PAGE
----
Amazon.com has promised to make a paid app free every day in the Amazon Appstore, and today’s app is Red Wrecker.
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Red Wrecker is priced at $0.99 in Google Play (remember, Google renamed the Android Market), and is normally priced at $0.99 in the Amazon Appstore. As we’ve noted before, there are sometimes differences in pricing between the two marketplaces.
Red Wrecker is described as follows:
Exterminate the Red Shapes
The object of the brain-busting game of Red Wrecker seems simple enough: knock the red shapes off the screen, but keep the green shapes in the game. As you dive deeper into this game, though, you’ll have to take cold, hard logic and relentless physics into account as you rid the screen of those pesky red shapes.
Inspired by the classic game Red Remover, Red Wrecker challenges your brain and tests your reflexes. On each level, you’re presented with a haphazardly stacked set of red, green, and blue shapes. You tap the blue shapes to make them drop from their position. The blue shapes can either make the red shapes drop from the screen or prevent the green shapes from dropping away.
Test Your Brain and Fingers
The first few levels of Red Wrecker are pretty easy. That’s because those opening levels are merely a tutorial to get you used to the game’s premise and physics. Once you’re on your own, you’ll face increasingly more fiendish puzzlers that will test your logic skills and hand-eye coordination.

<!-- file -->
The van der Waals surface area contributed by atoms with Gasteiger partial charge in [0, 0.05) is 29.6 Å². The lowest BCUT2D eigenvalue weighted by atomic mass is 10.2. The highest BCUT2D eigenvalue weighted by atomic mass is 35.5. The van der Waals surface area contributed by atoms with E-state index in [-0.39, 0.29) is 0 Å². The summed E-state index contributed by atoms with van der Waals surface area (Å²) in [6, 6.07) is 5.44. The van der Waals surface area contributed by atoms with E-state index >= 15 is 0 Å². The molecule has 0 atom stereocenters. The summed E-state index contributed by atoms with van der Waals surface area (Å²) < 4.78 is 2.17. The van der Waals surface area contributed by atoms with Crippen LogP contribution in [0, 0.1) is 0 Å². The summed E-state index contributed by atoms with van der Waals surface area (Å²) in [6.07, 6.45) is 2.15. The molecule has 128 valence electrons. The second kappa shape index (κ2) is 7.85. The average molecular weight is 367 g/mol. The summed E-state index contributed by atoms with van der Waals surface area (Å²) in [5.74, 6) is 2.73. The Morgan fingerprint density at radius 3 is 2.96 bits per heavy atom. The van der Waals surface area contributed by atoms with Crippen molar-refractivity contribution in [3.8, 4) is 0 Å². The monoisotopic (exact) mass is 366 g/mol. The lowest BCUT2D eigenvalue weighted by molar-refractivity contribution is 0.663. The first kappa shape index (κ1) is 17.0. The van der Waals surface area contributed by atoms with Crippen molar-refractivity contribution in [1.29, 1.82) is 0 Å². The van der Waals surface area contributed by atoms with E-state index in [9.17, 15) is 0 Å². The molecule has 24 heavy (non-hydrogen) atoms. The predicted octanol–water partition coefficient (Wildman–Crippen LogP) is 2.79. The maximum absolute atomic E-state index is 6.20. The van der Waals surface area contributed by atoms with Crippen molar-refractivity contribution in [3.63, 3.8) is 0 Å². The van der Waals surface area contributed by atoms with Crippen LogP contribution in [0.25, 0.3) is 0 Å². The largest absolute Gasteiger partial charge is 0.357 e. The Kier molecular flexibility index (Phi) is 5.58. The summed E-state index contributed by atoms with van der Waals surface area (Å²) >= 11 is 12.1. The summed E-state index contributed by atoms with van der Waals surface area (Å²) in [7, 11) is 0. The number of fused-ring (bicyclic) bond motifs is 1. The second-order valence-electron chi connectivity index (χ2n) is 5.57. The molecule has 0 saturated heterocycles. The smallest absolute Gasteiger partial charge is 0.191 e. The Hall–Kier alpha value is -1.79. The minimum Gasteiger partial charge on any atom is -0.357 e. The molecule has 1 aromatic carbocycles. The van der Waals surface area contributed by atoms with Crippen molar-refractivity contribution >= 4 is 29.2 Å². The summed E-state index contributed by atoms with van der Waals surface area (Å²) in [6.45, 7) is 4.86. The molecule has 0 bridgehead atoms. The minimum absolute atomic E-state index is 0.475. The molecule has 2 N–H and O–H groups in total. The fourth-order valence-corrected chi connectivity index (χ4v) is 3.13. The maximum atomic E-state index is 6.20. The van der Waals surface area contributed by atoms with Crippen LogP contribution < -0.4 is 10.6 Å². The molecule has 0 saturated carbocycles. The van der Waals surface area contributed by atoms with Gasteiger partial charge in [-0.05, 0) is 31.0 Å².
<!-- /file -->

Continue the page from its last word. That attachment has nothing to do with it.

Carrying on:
Enjoy and be infuriated by the fun and challenging levels. New levels are added all the time. The high-resolution graphics are specially designed for tablet devices. Red Wrecker is integrated with OpenFeint, so you can earn achievements and post your wrecking skills on the global leaderboards.
Red Wrecker has a rating of 5.0 stars in Google Play and a rating of 3.9 stars in the Amazon Appstore.
The 5.0 star rating in Google Play comes with only 8 ratings. That said, the fact that the Amazon Appstore rating, which is usually more “harsh,” comes with 35 ratings, so it seems that it is somewhere in the high threes, low fours.
Those who are considering “buying” a Free Amazon Appstore app might want to consider what it means to developers.
Amazon.com opened up the Appstore despite a lawsuit by Apple, which has previously trademarked the term “App Store.” Microsoft has filed an appeal against that trademark, saying the term is too generic. Amazon.com has responded to the lawsuit in the same manner.